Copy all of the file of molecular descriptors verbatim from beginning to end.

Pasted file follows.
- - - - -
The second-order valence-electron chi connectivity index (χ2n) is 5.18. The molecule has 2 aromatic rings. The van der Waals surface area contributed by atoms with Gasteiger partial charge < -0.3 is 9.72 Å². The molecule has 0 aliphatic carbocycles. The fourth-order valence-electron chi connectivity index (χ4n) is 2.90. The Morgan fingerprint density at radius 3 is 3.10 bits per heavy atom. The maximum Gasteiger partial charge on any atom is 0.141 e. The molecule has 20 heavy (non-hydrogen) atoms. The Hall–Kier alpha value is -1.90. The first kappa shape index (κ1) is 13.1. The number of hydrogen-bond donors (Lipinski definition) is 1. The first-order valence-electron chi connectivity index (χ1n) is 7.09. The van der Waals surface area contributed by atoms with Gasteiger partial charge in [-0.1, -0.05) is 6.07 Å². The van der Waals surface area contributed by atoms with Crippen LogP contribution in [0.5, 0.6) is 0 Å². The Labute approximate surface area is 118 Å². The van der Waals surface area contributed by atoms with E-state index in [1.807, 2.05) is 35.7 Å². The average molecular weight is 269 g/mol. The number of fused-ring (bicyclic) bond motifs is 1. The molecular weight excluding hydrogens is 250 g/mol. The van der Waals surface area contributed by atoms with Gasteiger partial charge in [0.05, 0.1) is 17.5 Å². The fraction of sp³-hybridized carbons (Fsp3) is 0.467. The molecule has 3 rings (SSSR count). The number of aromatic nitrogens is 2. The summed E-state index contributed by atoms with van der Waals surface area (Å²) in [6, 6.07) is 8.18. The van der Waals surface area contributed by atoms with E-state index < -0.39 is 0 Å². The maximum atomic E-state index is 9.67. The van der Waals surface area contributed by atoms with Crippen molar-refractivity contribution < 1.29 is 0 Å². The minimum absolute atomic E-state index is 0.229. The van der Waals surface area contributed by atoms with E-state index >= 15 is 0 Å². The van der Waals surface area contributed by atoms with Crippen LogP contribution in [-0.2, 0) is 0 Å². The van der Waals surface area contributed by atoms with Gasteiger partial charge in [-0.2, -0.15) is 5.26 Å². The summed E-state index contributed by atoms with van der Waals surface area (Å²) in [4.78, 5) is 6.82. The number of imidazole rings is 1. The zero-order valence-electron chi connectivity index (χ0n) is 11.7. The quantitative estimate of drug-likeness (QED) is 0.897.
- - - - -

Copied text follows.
The second-order valence-electron chi connectivity index (χ2n) is 5.18. The molecule has 2 aromatic rings. The van der Waals surface area contributed by atoms with Gasteiger partial charge < -0.3 is 9.72 Å². The molecule has 0 aliphatic carbocycles. The fourth-order valence-electron chi connectivity index (χ4n) is 2.90. The Morgan fingerprint density at radius 3 is 3.10 bits per heavy atom. The maximum Gasteiger partial charge on any atom is 0.141 e. The molecule has 20 heavy (non-hydrogen) atoms. The Hall–Kier alpha value is -1.90. The first kappa shape index (κ1) is 13.1. The number of hydrogen-bond donors (Lipinski definition) is 1. The first-order valence-electron chi connectivity index (χ1n) is 7.09. The van der Waals surface area contributed by atoms with Gasteiger partial charge in [-0.1, -0.05) is 6.07 Å². The van der Waals surface area contributed by atoms with Crippen LogP contribution in [0.5, 0.6) is 0 Å². The Labute approximate surface area is 118 Å². The van der Waals surface area contributed by atoms with E-state index in [1.807, 2.05) is 35.7 Å². The average molecular weight is 269 g/mol. The number of fused-ring (bicyclic) bond motifs is 1. The molecular weight excluding hydrogens is 250 g/mol. The van der Waals surface area contributed by atoms with Gasteiger partial charge in [0.05, 0.1) is 17.5 Å². The fraction of sp³-hybridized carbons (Fsp3) is 0.467. The molecule has 3 rings (SSSR count). The number of aromatic nitrogens is 2. The summed E-state index contributed by atoms with van der Waals surface area (Å²) in [6, 6.07) is 8.18. The van der Waals surface area contributed by atoms with E-state index < -0.39 is 0 Å². The maximum atomic E-state index is 9.67. The van der Waals surface area contributed by atoms with Crippen molar-refractivity contribution < 1.29 is 0 Å². The minimum absolute atomic E-state index is 0.229. The van der Waals surface area contributed by atoms with E-state index >= 15 is 0 Å². The van der Waals surface area contributed by atoms with Crippen LogP contribution in [-0.2, 0) is 0 Å². The van der Waals surface area contributed by atoms with Gasteiger partial charge in [-0.2, -0.15) is 5.26 Å². The summed E-state index contributed by atoms with van der Waals surface area (Å²) in [4.78, 5) is 6.82. The number of imidazole rings is 1. The zero-order valence-electron chi connectivity index (χ0n) is 11.7. The quantitative estimate of drug-likeness (QED) is 0.897.